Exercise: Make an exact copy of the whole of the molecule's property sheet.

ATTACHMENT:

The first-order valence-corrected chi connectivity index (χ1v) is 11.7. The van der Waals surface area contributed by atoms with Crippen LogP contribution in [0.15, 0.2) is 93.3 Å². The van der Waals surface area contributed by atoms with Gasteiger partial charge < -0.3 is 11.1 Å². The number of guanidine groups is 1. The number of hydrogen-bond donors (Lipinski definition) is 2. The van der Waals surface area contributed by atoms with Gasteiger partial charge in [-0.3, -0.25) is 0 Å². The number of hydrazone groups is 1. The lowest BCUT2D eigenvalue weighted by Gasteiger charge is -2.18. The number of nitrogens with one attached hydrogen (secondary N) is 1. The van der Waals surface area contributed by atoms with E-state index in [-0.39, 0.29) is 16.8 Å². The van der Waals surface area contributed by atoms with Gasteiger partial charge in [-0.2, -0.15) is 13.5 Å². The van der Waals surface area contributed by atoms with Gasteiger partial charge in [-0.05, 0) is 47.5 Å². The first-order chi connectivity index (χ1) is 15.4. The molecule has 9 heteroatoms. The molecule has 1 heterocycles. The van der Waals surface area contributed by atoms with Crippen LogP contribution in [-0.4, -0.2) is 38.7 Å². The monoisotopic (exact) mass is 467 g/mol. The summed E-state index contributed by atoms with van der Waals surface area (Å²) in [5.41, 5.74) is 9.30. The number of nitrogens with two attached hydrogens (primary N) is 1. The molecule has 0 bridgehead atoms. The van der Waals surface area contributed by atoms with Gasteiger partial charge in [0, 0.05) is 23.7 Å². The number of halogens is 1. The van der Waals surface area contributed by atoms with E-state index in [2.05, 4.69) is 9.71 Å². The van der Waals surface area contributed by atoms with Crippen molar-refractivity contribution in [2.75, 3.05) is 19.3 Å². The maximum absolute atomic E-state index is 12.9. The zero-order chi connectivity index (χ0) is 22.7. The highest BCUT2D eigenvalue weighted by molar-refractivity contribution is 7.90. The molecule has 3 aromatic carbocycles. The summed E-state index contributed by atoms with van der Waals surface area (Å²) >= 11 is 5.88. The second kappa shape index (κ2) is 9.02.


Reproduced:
The first-order valence-corrected chi connectivity index (χ1v) is 11.7. The van der Waals surface area contributed by atoms with Crippen LogP contribution in [0.15, 0.2) is 93.3 Å². The van der Waals surface area contributed by atoms with Gasteiger partial charge < -0.3 is 11.1 Å². The number of guanidine groups is 1. The number of hydrogen-bond donors (Lipinski definition) is 2. The van der Waals surface area contributed by atoms with Gasteiger partial charge in [-0.3, -0.25) is 0 Å². The number of hydrazone groups is 1. The lowest BCUT2D eigenvalue weighted by Gasteiger charge is -2.18. The number of nitrogens with one attached hydrogen (secondary N) is 1. The van der Waals surface area contributed by atoms with E-state index in [-0.39, 0.29) is 16.8 Å². The van der Waals surface area contributed by atoms with Gasteiger partial charge in [-0.2, -0.15) is 13.5 Å². The van der Waals surface area contributed by atoms with Gasteiger partial charge in [-0.05, 0) is 47.5 Å². The first-order chi connectivity index (χ1) is 15.4. The molecule has 9 heteroatoms. The molecule has 1 heterocycles. The van der Waals surface area contributed by atoms with Crippen LogP contribution in [-0.4, -0.2) is 38.7 Å². The monoisotopic (exact) mass is 467 g/mol. The summed E-state index contributed by atoms with van der Waals surface area (Å²) in [5.41, 5.74) is 9.30. The number of nitrogens with two attached hydrogens (primary N) is 1. The molecule has 0 bridgehead atoms. The van der Waals surface area contributed by atoms with Gasteiger partial charge in [0, 0.05) is 23.7 Å². The number of halogens is 1. The van der Waals surface area contributed by atoms with E-state index in [2.05, 4.69) is 9.71 Å². The van der Waals surface area contributed by atoms with Crippen molar-refractivity contribution in [2.75, 3.05) is 19.3 Å². The maximum absolute atomic E-state index is 12.9. The zero-order chi connectivity index (χ0) is 22.7. The highest BCUT2D eigenvalue weighted by molar-refractivity contribution is 7.90. The molecule has 3 aromatic carbocycles. The summed E-state index contributed by atoms with van der Waals surface area (Å²) >= 11 is 5.88. The second kappa shape index (κ2) is 9.02.